SOMERSET NEWS: Ollie backs skin cancer campaign
A SOMERSET construction worker – who was diagnosed with skin cancer due to working in the sun without protection – has urged people to “cover up.”
Twenty-three-year-old Ollie Ash was diagnosed with a malignant melanoma when he was just 17 after a friend first noticed blood seeping through the back of his t-shirt from a mole.
“I went to my GP, who referred me to a dermatologist, which led to day surgery in Yeovil Hospital for mole removal,” said Ollie, of Yeovil.
“Places like building sites, which are generally all men, and other trades would consider it ‘uncool’ to apply sun protection. No one wants skin cancer. So my advice is that it’s not worth risking your health when you just need to take a couple of minutes out of your day to apply sun cream.”
His advice comes as Somerset’s public health experts join with GPs to remind outdoor workers to ‘Cover Up, Mate” if they want to avoid skin cancer.
Rates of skin cancer in Somerset and the South West are on the rise and the new ‘Cover Up, Mate’ campaign aims to target those most at risk. This is often men working in farming, gardening, construction workers and sports – many of whom seldom use sun cream.
A common fallacy is that the sun in this country is not strong enough to cause sun burn and therefore skin cancer.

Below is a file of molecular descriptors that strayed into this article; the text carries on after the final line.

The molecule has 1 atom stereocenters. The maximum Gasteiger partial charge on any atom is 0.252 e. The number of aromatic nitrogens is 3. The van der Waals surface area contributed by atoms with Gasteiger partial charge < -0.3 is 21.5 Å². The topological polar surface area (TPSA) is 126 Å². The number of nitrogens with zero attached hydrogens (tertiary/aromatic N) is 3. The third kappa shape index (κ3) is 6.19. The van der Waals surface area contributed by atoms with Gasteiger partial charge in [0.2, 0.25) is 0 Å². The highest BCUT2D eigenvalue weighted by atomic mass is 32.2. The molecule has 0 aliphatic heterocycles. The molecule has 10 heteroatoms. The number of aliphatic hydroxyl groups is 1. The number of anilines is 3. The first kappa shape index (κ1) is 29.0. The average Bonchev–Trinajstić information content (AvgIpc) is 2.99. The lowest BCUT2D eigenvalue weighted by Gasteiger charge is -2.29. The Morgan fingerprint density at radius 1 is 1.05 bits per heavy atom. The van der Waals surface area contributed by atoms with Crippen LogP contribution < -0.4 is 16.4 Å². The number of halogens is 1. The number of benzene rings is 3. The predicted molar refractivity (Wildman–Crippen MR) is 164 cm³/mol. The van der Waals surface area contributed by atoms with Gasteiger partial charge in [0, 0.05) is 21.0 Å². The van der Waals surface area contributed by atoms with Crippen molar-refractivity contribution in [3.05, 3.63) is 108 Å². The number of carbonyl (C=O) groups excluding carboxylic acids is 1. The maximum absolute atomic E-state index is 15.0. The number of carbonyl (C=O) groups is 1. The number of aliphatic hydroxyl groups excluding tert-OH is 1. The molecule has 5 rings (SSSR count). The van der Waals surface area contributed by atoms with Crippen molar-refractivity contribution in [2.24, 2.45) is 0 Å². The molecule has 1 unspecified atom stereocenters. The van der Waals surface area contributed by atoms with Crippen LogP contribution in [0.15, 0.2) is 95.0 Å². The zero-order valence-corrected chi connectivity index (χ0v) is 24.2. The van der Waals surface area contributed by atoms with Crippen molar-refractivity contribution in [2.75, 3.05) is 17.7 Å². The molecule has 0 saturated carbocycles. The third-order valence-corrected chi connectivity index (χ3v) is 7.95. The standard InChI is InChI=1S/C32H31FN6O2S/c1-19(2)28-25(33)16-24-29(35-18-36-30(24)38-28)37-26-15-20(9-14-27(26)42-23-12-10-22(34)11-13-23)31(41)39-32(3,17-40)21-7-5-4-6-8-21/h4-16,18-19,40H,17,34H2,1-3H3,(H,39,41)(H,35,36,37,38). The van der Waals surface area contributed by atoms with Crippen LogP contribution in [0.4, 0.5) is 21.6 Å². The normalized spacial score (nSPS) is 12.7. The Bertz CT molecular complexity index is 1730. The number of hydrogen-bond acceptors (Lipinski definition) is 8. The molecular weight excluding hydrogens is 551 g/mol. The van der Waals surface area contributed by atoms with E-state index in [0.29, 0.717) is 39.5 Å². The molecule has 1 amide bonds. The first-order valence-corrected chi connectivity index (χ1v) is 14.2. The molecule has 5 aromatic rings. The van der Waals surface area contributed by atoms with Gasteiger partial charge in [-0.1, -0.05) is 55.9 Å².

Trudi Grant, Somerset’s Director of Public Health, said: “Your risk of getting skin cancer is linked to your exposure ultra violet (UV) radiation which is within sunlight.
“As we have seen better weather overall this year this will encourage more people to spend more time outside, thereby exposing themselves to the greater UV levels.
“But sunburn causes skin cancer so it’s important people take more care, especially men and those who work outside. They need to use at least factor 15 sunscreen with good UV-A protection and apply it generously on all exposed skin.”
Top tips for avoiding sunburn and the risk of skin cancer:
· spend time in the shade if you can.
· make sure you never burn.
· cover up with suitable clothing and sunglasses.
· use at least factor 15 sunscreen.
Dr Amelia Randle, a Somerset GP and Cancer Lead for Somerset Clinical Commissioning Group, said: “It’s important to avoid sun burn by either covering up or wear a high factor sun screen cream.
“If people believe they have a mole or blemish that has been changing shape, bleeding or itching for some days or weeks then they should have this assessed by a GP. People need to be vigilant and aware of the signs and symptoms of skin cancer, but don’t be over anxious.”
For more helpful information about safety in the sun and reducing your risk of sun burn and skin cancer visit the NHS Choices web site at http://www.nhs.uk/livewell/skin/pages/sunsafe.aspx .